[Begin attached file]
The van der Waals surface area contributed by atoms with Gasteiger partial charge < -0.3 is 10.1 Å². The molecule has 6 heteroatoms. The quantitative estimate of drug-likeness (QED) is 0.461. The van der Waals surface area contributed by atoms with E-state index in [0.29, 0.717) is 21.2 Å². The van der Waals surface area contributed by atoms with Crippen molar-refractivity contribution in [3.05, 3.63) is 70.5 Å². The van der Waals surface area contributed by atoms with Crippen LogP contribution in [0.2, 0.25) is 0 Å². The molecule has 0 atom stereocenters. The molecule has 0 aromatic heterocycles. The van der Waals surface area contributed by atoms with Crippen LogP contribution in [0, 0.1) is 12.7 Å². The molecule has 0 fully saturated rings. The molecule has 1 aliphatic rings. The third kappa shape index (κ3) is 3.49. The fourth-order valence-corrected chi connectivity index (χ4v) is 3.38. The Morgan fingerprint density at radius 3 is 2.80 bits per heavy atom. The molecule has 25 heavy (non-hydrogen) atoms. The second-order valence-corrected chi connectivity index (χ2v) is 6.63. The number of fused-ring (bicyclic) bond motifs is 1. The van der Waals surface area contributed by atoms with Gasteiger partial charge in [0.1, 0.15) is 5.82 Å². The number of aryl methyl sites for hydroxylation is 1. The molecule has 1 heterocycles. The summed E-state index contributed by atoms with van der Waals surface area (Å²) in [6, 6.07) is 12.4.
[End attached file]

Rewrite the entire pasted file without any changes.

The van der Waals surface area contributed by atoms with Gasteiger partial charge < -0.3 is 10.1 Å². The molecule has 6 heteroatoms. The quantitative estimate of drug-likeness (QED) is 0.461. The van der Waals surface area contributed by atoms with E-state index in [0.29, 0.717) is 21.2 Å². The van der Waals surface area contributed by atoms with Crippen molar-refractivity contribution in [3.05, 3.63) is 70.5 Å². The van der Waals surface area contributed by atoms with Crippen LogP contribution in [0.2, 0.25) is 0 Å². The molecule has 0 atom stereocenters. The molecule has 0 aromatic heterocycles. The van der Waals surface area contributed by atoms with Crippen LogP contribution in [0, 0.1) is 12.7 Å². The molecule has 0 fully saturated rings. The molecule has 1 aliphatic rings. The third kappa shape index (κ3) is 3.49. The fourth-order valence-corrected chi connectivity index (χ4v) is 3.38. The Morgan fingerprint density at radius 3 is 2.80 bits per heavy atom. The molecule has 25 heavy (non-hydrogen) atoms. The second-order valence-corrected chi connectivity index (χ2v) is 6.63. The number of fused-ring (bicyclic) bond motifs is 1. The van der Waals surface area contributed by atoms with Gasteiger partial charge in [0.1, 0.15) is 5.82 Å². The number of aryl methyl sites for hydroxylation is 1. The molecule has 1 heterocycles. The summed E-state index contributed by atoms with van der Waals surface area (Å²) in [6, 6.07) is 12.4.